The military was founded on teamwork. Most people would accept that statement as an axiom. However, it doesn’t tell the entire story. The military was also founded on leadership, and anyone who runs a successful company or works closely with select group of people knows that successful leadership equals great teamwork.
Some might not understand the distinction between leadership and teamwork, and that really is OK, because teamwork and leadership are complex subjects.
The simple fact of the matter is that learning how to be a leader starts with learning how to follow and then learning how to be a part of a team.
This approach has been utilised by the military for many years and it puts them in an ideal place to be able to offer teamwork solutions to anyone else looking to build a successful workforce.
What other organizations would love to know is – how can the principles of leadership, teamwork and team building used to train members of the armed forces be put to use in their workplaces and among their employees and managers?
Orders are not followed just for the benefit of a commanding officer. The orders given and executed by junior soldiers are meant to train those soldiers in the proper course of armed forces operations. By doing and observing, those soldiers are not just learning how to fight, but they are learning the “why” of their unit. That information is crucial to building a leader.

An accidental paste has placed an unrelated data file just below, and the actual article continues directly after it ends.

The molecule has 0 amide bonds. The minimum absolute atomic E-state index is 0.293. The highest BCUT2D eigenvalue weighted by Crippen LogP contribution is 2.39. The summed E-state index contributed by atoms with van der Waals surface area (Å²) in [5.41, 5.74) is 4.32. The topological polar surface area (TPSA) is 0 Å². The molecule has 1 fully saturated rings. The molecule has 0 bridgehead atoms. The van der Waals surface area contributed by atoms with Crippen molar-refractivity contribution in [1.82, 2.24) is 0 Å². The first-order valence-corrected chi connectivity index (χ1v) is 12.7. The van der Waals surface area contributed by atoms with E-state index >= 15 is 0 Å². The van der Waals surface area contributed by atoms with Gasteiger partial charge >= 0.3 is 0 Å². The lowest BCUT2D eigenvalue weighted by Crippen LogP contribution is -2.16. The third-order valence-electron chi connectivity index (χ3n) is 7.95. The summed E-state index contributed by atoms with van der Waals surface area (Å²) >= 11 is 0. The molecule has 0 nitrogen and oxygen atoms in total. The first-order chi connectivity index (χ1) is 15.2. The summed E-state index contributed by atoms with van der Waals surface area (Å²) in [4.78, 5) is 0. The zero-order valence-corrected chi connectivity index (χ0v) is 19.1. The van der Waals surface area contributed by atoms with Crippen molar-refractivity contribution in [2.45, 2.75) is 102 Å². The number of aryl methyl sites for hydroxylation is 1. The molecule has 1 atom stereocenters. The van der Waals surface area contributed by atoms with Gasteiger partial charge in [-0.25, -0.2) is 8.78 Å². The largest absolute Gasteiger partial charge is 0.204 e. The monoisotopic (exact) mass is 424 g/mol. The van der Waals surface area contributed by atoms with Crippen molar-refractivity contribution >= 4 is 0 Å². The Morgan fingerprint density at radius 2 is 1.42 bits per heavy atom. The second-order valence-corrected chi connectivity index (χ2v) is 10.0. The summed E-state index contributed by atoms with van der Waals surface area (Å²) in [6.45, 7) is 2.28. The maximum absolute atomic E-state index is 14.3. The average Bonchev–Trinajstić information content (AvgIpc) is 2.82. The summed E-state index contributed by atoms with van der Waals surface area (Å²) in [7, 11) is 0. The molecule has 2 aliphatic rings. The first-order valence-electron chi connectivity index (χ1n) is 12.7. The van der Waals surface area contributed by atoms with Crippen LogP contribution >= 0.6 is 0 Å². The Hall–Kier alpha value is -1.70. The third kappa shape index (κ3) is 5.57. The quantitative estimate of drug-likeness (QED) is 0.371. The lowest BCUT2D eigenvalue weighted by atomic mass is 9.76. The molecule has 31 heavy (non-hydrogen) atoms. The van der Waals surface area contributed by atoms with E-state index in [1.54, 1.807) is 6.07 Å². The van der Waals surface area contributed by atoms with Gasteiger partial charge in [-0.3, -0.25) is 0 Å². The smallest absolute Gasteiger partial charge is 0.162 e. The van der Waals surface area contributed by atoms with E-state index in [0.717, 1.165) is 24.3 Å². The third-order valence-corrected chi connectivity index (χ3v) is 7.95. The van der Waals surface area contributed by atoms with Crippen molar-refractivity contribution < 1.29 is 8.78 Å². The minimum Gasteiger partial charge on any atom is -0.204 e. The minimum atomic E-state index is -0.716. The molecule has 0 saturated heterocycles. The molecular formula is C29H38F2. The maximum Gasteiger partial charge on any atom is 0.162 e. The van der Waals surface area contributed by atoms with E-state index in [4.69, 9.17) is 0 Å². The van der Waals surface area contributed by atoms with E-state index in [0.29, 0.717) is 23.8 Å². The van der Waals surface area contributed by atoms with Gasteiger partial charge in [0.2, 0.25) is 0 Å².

Once a recruit has mastered all that he or she must, promotion almost always follows, and that not only demonstrates to other soldiers the reality of reward for service but also puts the newly promoted soldier in an immediate leadership role where they can not only demonstrate what they have learned, but teach it as well. This strengthens team building and builds camaraderie.
One of the most basic truths in any organization is that its members want to be part of a great team. This is just part of human nature. People by and large don’t want to fail and they certainly don’t want to be part of a badly functioning team.
By taking advantage of this basic facet of human nature, an organization’s leaders can create an environment of positive reinforcement. As the basics are mastered, the organization becomes stronger and more efficient. This dynamic motivates all the team members to invest greater effort. The result is achievement and growth.
Good leaders must know how to build up their subordinates. It serves no purpose to tear someone down unless the overall goal is to make them better than they were before. The alternative is simple vindictiveness, which does not profit the team at all.
When a leader sets out to improve their team, it is always a process of creative destruction. First, the old ideas and old way of doing things has to be destroyed. Then it can be replaced with a new, encouraging and positive alternative. This is the exact means by which soldiers are produced in basic training, and it should be the means by which any leader advances their organization’s teamwork and strength.